When Munch first displayed Madonna in Kristiania (now Oslo) in 1895, conservative audiences responded with shock to its frank depiction of a woman having sex. Fierce debate about the morality of the image ensued, notes the museum in the statement.

Munch, for his part, liked the composition so much that he reproduced it in four similarly sized paintings between 1894 and 1897. According to the Oslo-based Munch Museum, the artist mounted at least one version of Madonna in a custom wooden frame painted with swimming sperm and a small fetus. He also wrote a short text inspired by the image:

The pause when the whole world stopped in its tracks
Your face encompasses all of the earth’s beauty
Your lips red like ripening fruit
separate as though in pain
The smile of a corpse
Now life offers death its hand
The chain has been linked which connects
The millennium of generations
That are deceased to the millennium of generations that are to come.

A view of the infrared imaging system used to scan the Munch painting
Researchers used infrared reflectography to study the painting. Nasjonalmuseet / Wesenberg

In addition to the five paintings, Munch created hundreds of impressions of a Madonna lithograph, each surrounded by a decorative border of sperm. The print became “one of his bestsellers,” according to the Munch Museum. As Lilias Wigan wrote for Country Life in 2019, the artist changed the lithograph’s composition at least once, making the woman’s locks of hair curl toward her stomach in a 1913 print.

Høstland and Ford’s find helps clarify the timeline of Madonna’s creation. Because Munch was evidently still finalizing his composition before he set it down in paint, it’s “reasonable” to assert that the National Museum’s version of Madonna is the earliest of the five known copies, Waallann Hansen argues in the statement. That would place the work’s completion around 1894.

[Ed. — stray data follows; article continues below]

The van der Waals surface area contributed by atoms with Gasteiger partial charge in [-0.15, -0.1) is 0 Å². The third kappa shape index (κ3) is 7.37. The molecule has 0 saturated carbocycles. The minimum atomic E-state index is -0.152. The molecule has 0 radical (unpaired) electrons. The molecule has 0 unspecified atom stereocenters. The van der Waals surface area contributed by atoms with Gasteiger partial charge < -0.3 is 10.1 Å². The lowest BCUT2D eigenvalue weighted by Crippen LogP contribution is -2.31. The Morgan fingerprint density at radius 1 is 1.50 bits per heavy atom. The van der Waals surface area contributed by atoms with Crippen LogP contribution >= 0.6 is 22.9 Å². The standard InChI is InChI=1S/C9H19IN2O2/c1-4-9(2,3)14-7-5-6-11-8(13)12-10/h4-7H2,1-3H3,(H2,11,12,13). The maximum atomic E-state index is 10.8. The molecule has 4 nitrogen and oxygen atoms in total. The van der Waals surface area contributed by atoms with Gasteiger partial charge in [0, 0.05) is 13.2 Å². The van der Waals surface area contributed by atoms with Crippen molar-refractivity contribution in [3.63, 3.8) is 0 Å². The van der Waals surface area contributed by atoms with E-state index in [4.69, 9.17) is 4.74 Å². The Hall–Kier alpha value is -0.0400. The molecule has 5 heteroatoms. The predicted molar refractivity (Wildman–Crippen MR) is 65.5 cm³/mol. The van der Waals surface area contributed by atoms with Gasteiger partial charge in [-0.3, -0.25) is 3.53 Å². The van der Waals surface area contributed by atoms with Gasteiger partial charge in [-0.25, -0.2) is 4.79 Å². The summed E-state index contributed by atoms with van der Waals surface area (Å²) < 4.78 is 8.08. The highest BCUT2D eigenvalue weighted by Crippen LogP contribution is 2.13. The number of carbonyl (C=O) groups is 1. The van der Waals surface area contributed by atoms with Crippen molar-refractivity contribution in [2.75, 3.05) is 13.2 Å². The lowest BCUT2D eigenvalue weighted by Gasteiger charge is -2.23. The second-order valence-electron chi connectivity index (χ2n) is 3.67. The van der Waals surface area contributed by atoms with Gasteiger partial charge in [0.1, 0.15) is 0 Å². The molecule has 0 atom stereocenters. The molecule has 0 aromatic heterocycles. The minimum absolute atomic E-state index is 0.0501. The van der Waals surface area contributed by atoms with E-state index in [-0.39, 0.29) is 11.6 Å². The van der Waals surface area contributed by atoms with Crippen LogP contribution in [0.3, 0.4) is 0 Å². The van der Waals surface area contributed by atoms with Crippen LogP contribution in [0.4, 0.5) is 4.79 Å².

The artist, a white man with a mustache, in a long winter coat standing in a field covered in white snow
Edvard Munch in an undated photo Public domain via Wikimedia Commons

The canvas has been housed in the national collections since 1909. When the new National Museum building opens in June 2022, the canvas will be displayed in a room dedicated to Munch’s oeuvre.

Madonna was far from the only controversial work produced by Munch during his lifetime. When he first showed his most famous work, The Scream (1893), to the Oslo public in 1895, one art critic decried it as an indication that one could no longer “consider Munch a serious man with a normal brain”—a slight that referenced the artist’s well-documented family history of mental and physical illnesses.

These comments might have inspired Munch to inscribe a strange bit of graffiti in the top left corner of The Scream, researchers announced in February. Translated from Norwegian, the tongue-in-cheek message reads, “Could only have been painted by a madman!”